Women, Hunger, and Food Insecurity

This post was written by Carole Carpot-Lacassagne, Women’s Centre Basic Needs Coordinator.

May 28 is World Hunger Day. You will probably read a lot about different ways of solving this overwhelming social issue, which leaves so many of us at a loss for words and actions. In a world where we feel that resources are endless, that we own more, have more, food insecurity is a painful but necessary reminder that inequities, including one relating to a very basic need like food, still persist.

I’m not going to tackle the question of what should be done, rather I would like to provide another perspective, a more relatable one. Time and time again I’ve had friends share their surprise when I talk about the work we do at the Women’s Centre with our Food programs that support women and their families. Does much food insecurity really exist in Calgary? Are people really lacking food? Many of us think, or would like to think of some foreign country far away when we think of women and children who are hungry. But hunger exists in our city and it is very real.

At the Centre we assist women and families who urgently need food, and they sometimes share with us that they do not have any food for the day or the week, or they have not eaten in days. Hunger and food insecurity go hand in hand. But what does it mean to be food insecure? Alberta Health services describes Household food insecurity (HFI) as “inadequate or insecure access to food because of financial constraints.”

Food insecurity is a spectrum; challenges can be more or less severe, and can include experiences like being deprived of food for days, or barely making ends meet and experiencing constant anxiety about finding food. There are also vulnerability factors such as being a lone parent, especially if the lone parent is a woman.

When we talk about hunger, we actually talk about income disparities, the social net and social assistance rates, affordable and accessible childcare.  All those are systemic elements of the hunger crisis and make your neighbor, or the person who rides the C-train everyday with you, go hungry without you noticing.

We need to understand that this is a reality. It is also essential to understand the consequences of hunger. I’ve heard many times: “ok, let’s admit people are struggling for food. Well you give them food. The problem is solved.” Simple right? Not really. Now let’s think about it more. Of course this almost instinctive response is the first layer of what we do; it’s very important for us as at the Women’s Centre community to fulfill this basic need and maintain our efforts.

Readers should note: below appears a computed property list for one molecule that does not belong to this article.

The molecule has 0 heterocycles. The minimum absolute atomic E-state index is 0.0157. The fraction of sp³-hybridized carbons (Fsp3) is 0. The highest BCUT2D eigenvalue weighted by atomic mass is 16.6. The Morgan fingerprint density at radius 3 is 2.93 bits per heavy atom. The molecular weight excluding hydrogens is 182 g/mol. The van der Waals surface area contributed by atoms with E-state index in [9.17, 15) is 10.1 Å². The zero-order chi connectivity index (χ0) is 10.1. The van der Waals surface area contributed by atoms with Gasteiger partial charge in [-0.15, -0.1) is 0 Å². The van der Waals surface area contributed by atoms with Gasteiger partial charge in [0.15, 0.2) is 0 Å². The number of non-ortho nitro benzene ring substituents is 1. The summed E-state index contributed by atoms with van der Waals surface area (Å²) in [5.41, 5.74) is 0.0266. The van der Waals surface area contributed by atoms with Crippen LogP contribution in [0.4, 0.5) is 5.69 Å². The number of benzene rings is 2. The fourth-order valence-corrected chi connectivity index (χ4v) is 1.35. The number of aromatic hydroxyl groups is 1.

Here is the part most of us are often not aware of; when you’ve experienced hunger on an ongoing basis it stays with you and constitutes a lasting traumatic experience. There can be shame and self-blame in admitting that you are hungry. It impacts your dignity and self-worth when you are unable to feed yourself or your family. And there is this fear which never really goes away of lacking food at some point again. My mother experienced chronic hunger throughout her childhood and to this day- over 60 years later!- that fear of not having enough food is still with her.

At the Women’s Centre that’s exactly why we work hard to preserve every woman’s dignity with programs such as our Food day. We relentlessly challenge the old saying of “beggars can’t be choosers”. When you cannot afford food, does it make a difference that you are able to choose the food you need for your family? Yes, absolutely, it makes a world of difference.

As we reflect on the complex issues of hunger and food insecurity, I would like to encourage you to reflect on your own lives and a day where you missed a meal. How likely were you to help your fellow citizen? How patient were you? How receptive were you of your surroundings? Ultimately, helping families to be more food secure is about building stronger and more caring communities within which some day resources will be shared more equally. And that’s something we should all care about!

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